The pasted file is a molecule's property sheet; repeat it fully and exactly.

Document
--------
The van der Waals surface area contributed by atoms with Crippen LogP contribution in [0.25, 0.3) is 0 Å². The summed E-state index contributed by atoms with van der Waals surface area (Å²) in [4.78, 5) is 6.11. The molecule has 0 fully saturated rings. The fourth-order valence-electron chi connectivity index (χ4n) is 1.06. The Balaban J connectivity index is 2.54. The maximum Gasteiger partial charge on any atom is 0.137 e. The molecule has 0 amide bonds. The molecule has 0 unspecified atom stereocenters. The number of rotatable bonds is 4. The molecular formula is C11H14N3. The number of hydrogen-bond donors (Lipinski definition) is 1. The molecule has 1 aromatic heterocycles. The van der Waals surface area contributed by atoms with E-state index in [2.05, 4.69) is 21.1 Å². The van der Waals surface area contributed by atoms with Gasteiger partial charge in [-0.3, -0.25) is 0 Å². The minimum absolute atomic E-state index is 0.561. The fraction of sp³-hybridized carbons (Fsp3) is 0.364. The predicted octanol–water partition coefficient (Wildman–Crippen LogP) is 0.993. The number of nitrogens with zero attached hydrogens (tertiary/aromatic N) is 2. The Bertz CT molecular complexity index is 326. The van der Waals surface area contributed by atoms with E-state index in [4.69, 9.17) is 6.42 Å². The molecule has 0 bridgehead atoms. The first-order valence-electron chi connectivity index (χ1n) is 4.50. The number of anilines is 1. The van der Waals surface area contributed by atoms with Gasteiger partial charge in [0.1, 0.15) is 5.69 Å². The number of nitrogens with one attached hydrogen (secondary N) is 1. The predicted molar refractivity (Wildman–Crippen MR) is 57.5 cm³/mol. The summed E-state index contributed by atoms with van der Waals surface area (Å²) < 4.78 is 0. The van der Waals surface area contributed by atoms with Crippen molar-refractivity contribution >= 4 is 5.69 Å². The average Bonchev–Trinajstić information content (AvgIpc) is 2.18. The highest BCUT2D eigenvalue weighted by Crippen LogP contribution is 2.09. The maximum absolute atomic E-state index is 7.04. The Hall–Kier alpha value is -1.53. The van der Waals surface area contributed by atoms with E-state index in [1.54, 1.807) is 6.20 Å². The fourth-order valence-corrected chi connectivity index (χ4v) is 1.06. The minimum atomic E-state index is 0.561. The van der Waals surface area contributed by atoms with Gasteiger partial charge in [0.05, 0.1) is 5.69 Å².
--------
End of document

The van der Waals surface area contributed by atoms with Crippen LogP contribution in [0.25, 0.3) is 0 Å². The summed E-state index contributed by atoms with van der Waals surface area (Å²) in [4.78, 5) is 6.11. The molecule has 0 fully saturated rings. The fourth-order valence-electron chi connectivity index (χ4n) is 1.06. The Balaban J connectivity index is 2.54. The maximum Gasteiger partial charge on any atom is 0.137 e. The molecule has 0 amide bonds. The molecule has 0 unspecified atom stereocenters. The number of rotatable bonds is 4. The molecular formula is C11H14N3. The number of hydrogen-bond donors (Lipinski definition) is 1. The molecule has 1 aromatic heterocycles. The van der Waals surface area contributed by atoms with E-state index in [2.05, 4.69) is 21.1 Å². The van der Waals surface area contributed by atoms with Gasteiger partial charge in [-0.3, -0.25) is 0 Å². The minimum absolute atomic E-state index is 0.561. The fraction of sp³-hybridized carbons (Fsp3) is 0.364. The predicted octanol–water partition coefficient (Wildman–Crippen LogP) is 0.993. The number of nitrogens with zero attached hydrogens (tertiary/aromatic N) is 2. The Bertz CT molecular complexity index is 326. The van der Waals surface area contributed by atoms with E-state index in [4.69, 9.17) is 6.42 Å². The molecule has 0 bridgehead atoms. The first-order valence-electron chi connectivity index (χ1n) is 4.50. The number of anilines is 1. The van der Waals surface area contributed by atoms with Gasteiger partial charge in [0.1, 0.15) is 5.69 Å². The number of nitrogens with one attached hydrogen (secondary N) is 1. The predicted molar refractivity (Wildman–Crippen MR) is 57.5 cm³/mol. The summed E-state index contributed by atoms with van der Waals surface area (Å²) < 4.78 is 0. The van der Waals surface area contributed by atoms with Crippen molar-refractivity contribution >= 4 is 5.69 Å². The average Bonchev–Trinajstić information content (AvgIpc) is 2.18. The highest BCUT2D eigenvalue weighted by Crippen LogP contribution is 2.09. The maximum absolute atomic E-state index is 7.04. The Hall–Kier alpha value is -1.53. The van der Waals surface area contributed by atoms with E-state index in [1.54, 1.807) is 6.20 Å². The fourth-order valence-corrected chi connectivity index (χ4v) is 1.06. The minimum atomic E-state index is 0.561. The van der Waals surface area contributed by atoms with Gasteiger partial charge in [0.05, 0.1) is 5.69 Å².